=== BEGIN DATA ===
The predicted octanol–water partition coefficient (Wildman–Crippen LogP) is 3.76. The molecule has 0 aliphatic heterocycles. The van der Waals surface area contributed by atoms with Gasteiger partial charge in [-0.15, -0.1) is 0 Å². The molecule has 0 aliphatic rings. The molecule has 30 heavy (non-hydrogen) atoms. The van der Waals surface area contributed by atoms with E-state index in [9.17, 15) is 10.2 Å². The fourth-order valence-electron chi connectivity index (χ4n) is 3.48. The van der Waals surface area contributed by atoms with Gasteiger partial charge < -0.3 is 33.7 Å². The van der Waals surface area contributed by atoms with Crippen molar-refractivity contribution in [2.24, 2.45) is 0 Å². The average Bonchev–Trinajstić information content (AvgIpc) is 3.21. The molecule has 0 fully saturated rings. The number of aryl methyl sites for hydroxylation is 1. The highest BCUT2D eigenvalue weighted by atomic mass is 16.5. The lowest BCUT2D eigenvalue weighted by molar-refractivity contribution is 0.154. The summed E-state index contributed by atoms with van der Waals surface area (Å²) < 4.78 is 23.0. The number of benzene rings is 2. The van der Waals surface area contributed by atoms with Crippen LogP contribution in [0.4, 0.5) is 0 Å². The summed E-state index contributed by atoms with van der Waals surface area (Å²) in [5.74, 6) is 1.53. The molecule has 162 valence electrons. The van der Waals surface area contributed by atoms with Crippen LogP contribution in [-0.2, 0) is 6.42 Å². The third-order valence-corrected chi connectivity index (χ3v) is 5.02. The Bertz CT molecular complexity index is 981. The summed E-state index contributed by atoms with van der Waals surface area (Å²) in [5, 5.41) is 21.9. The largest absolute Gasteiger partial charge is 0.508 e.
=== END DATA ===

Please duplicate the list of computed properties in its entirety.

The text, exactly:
The predicted octanol–water partition coefficient (Wildman–Crippen LogP) is 3.76. The molecule has 0 aliphatic heterocycles. The van der Waals surface area contributed by atoms with Gasteiger partial charge in [-0.15, -0.1) is 0 Å². The molecule has 0 aliphatic rings. The molecule has 30 heavy (non-hydrogen) atoms. The van der Waals surface area contributed by atoms with E-state index in [9.17, 15) is 10.2 Å². The fourth-order valence-electron chi connectivity index (χ4n) is 3.48. The van der Waals surface area contributed by atoms with Gasteiger partial charge < -0.3 is 33.7 Å². The van der Waals surface area contributed by atoms with Crippen molar-refractivity contribution in [2.24, 2.45) is 0 Å². The average Bonchev–Trinajstić information content (AvgIpc) is 3.21. The molecule has 0 fully saturated rings. The number of aryl methyl sites for hydroxylation is 1. The highest BCUT2D eigenvalue weighted by atomic mass is 16.5. The lowest BCUT2D eigenvalue weighted by molar-refractivity contribution is 0.154. The summed E-state index contributed by atoms with van der Waals surface area (Å²) < 4.78 is 23.0. The number of benzene rings is 2. The van der Waals surface area contributed by atoms with Crippen LogP contribution in [0.4, 0.5) is 0 Å². The summed E-state index contributed by atoms with van der Waals surface area (Å²) in [5.74, 6) is 1.53. The molecule has 162 valence electrons. The van der Waals surface area contributed by atoms with Crippen LogP contribution in [-0.2, 0) is 6.42 Å². The third-order valence-corrected chi connectivity index (χ3v) is 5.02. The Bertz CT molecular complexity index is 981. The summed E-state index contributed by atoms with van der Waals surface area (Å²) in [5, 5.41) is 21.9. The largest absolute Gasteiger partial charge is 0.508 e.